- Who We Are
- What We Do
- Get Involved
- Public Square
Since the 1940s, Huntsville has grown to a city of more than 180,000 people from a sleepy rural town. Due to prevailing development patterns during the city’s growth spurt, most residents have little choice but to drive.
The Village of Providence has converted a five-lane arterial thoroughfare in Huntsville into a lively town center connected to walkable neighborhoods—bringing $400 million in investment and winning the 2014 Best in American Living Award from the National Association of Home Builders.
"The award highlights the growing awareness of not only the financial, but the social and even emotional benefits of living in a community with walkable streets, multiple modes of transportation, and a mix of uses," said architectural designer Marianne Cusato.
Construction has so far included more than 600 single-family houses, townhouses, and apartments, three hotels, main street businesses with more than 100,000 square feet of retail, 100,000 square feet of offices, a K-8 public school, and civic spaces that host special events, festivals, and a farmer’s market. The Village wraps around a large existing apartment complex that offers relatively affordable housing—but was isolated and completely automobile-dependent before. Now the apartments are located a short walk from a growing mixed-use town center.
For the first time in more than half a century, Huntsville is once again building in a walkable neighborhood pattern—planned by DPZ Partners with the ongoing guidance of town architect Steve Mouzon.
The transformation of the arterial is a pioneering change for this suburb. The City of Huntsville gave back the outer two lanes for on-street parking, and after over a decade of battling with the fire marshal, the middle turn lane is finally being rebuilt as the tree-planted median—completing the vision of an urban boulevard.
The spine of the town center is the main street, which is bounded on both sides by three- to five-story buildings. Ground-level shops are topped with offices, apartments and condominiums. The town center was originally planned to include two-story buildings. Market demand led developer David Slyman to revise plans and build higher, demonstrating the pent-up desire for compact, mixed-use urbanism. “Robust and highly successful town centers can be built in new urbanist plans, so long as they serve more than just the neighborhoods in the plan,” says Mouzon.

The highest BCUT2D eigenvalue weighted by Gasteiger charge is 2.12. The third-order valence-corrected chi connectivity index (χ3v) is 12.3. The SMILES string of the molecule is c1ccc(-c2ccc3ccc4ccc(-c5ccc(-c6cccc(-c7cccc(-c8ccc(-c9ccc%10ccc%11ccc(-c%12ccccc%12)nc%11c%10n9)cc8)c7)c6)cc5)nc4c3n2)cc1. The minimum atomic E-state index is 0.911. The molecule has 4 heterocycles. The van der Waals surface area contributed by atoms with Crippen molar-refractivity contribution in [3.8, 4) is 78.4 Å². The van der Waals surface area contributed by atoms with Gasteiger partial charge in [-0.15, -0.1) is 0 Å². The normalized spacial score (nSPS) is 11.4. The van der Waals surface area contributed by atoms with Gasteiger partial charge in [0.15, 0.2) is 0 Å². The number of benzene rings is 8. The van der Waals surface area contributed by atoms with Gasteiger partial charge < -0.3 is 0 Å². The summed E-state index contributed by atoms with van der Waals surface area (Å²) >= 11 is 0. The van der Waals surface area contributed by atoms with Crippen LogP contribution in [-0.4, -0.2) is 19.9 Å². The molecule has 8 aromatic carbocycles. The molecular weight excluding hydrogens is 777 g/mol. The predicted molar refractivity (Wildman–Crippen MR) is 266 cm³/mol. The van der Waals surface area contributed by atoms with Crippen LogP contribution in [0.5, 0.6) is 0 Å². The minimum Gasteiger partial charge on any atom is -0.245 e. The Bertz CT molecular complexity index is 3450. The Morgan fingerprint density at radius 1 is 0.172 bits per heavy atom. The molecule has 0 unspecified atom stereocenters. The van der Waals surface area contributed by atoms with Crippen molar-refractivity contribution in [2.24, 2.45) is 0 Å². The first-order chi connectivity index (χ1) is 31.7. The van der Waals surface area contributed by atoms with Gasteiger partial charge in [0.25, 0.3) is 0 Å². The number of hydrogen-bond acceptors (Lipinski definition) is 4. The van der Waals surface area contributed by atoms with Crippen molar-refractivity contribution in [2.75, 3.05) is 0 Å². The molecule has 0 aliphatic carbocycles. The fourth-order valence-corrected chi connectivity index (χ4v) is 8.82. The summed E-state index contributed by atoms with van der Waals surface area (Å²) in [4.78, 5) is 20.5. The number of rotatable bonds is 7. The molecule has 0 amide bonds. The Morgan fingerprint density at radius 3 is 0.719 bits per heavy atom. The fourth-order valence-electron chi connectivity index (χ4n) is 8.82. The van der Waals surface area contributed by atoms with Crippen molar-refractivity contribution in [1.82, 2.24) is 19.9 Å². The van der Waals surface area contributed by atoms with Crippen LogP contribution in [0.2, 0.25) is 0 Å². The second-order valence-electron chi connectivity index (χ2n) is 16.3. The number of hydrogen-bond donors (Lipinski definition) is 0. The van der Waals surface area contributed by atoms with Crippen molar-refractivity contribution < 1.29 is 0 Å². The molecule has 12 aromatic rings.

Imbedding the K-8 school into the neighborhood has allowed dozens of students to walk instead of taking the bus. Village of Providence is located just north of Cummings Research Park—the second-largest research park in the US, and a major employment center. The village is becoming a significant employment center itself.
The architectural styles are based on vernacular Huntsville houses. But the style evolved in a way that is different from what was anticipated, based on buyer preference. “It turns out that Huntsville’s rocket scientists have a real appetite for more romantic architecture, so the blend of character was allowed to move in that direction,” notes Mouzon.
Village of Providence is creating a more diverse urban environment in an area that was previously a suburban monoculture—providing transportation choice where little existed before.
Hunters View #thisisCNU
San Francisco, California
By any measure, San Francisco ranks among the world’s most beautiful cities. Yet for years, in a sector that tourists never see, 50 barracks-style buildings constructed in 1943 housed 264 families in poverty and fear.
Baldwin Park #thisisCNU
In the mid-1990s, the City of Orlando faced the closure of the 1,100-acre Naval Training Center, two miles from downtown. The easiest reuse option for the land would have included big box stores, an office park, and/or suburban housing pods.
South Main #thisisCNU
Buena Vista, Colorado
Outside Buena Vista, Colorado, on the site of a former garbage dump, forty acres of riverfront land sat vacant for years. It took two nature-loving developers—risk-takers with a background as competitive kayakers—to see what it could become.